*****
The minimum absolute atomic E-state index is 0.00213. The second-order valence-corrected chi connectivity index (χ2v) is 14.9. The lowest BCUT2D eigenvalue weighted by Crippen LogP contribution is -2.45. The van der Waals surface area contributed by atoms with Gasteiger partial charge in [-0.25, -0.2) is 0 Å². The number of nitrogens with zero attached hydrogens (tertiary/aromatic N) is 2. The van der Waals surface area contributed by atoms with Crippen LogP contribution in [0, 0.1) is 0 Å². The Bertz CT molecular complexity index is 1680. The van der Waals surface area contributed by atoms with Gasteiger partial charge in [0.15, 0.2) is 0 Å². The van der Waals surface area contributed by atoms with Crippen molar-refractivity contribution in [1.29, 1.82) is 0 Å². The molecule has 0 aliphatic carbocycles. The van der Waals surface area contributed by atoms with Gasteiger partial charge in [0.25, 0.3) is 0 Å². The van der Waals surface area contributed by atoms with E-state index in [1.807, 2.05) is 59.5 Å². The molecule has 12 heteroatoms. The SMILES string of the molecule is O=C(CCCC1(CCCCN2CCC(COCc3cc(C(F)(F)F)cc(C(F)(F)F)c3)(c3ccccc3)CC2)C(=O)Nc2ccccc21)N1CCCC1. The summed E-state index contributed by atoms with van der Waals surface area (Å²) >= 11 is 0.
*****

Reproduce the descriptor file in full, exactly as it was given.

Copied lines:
The minimum absolute atomic E-state index is 0.00213. The second-order valence-corrected chi connectivity index (χ2v) is 14.9. The lowest BCUT2D eigenvalue weighted by Crippen LogP contribution is -2.45. The van der Waals surface area contributed by atoms with Gasteiger partial charge in [-0.25, -0.2) is 0 Å². The number of nitrogens with zero attached hydrogens (tertiary/aromatic N) is 2. The van der Waals surface area contributed by atoms with Crippen LogP contribution in [0, 0.1) is 0 Å². The Bertz CT molecular complexity index is 1680. The van der Waals surface area contributed by atoms with Gasteiger partial charge in [0.15, 0.2) is 0 Å². The van der Waals surface area contributed by atoms with Crippen molar-refractivity contribution in [1.29, 1.82) is 0 Å². The molecule has 0 aliphatic carbocycles. The van der Waals surface area contributed by atoms with Gasteiger partial charge in [0.25, 0.3) is 0 Å². The van der Waals surface area contributed by atoms with E-state index in [1.807, 2.05) is 59.5 Å². The molecule has 12 heteroatoms. The SMILES string of the molecule is O=C(CCCC1(CCCCN2CCC(COCc3cc(C(F)(F)F)cc(C(F)(F)F)c3)(c3ccccc3)CC2)C(=O)Nc2ccccc21)N1CCCC1. The summed E-state index contributed by atoms with van der Waals surface area (Å²) >= 11 is 0.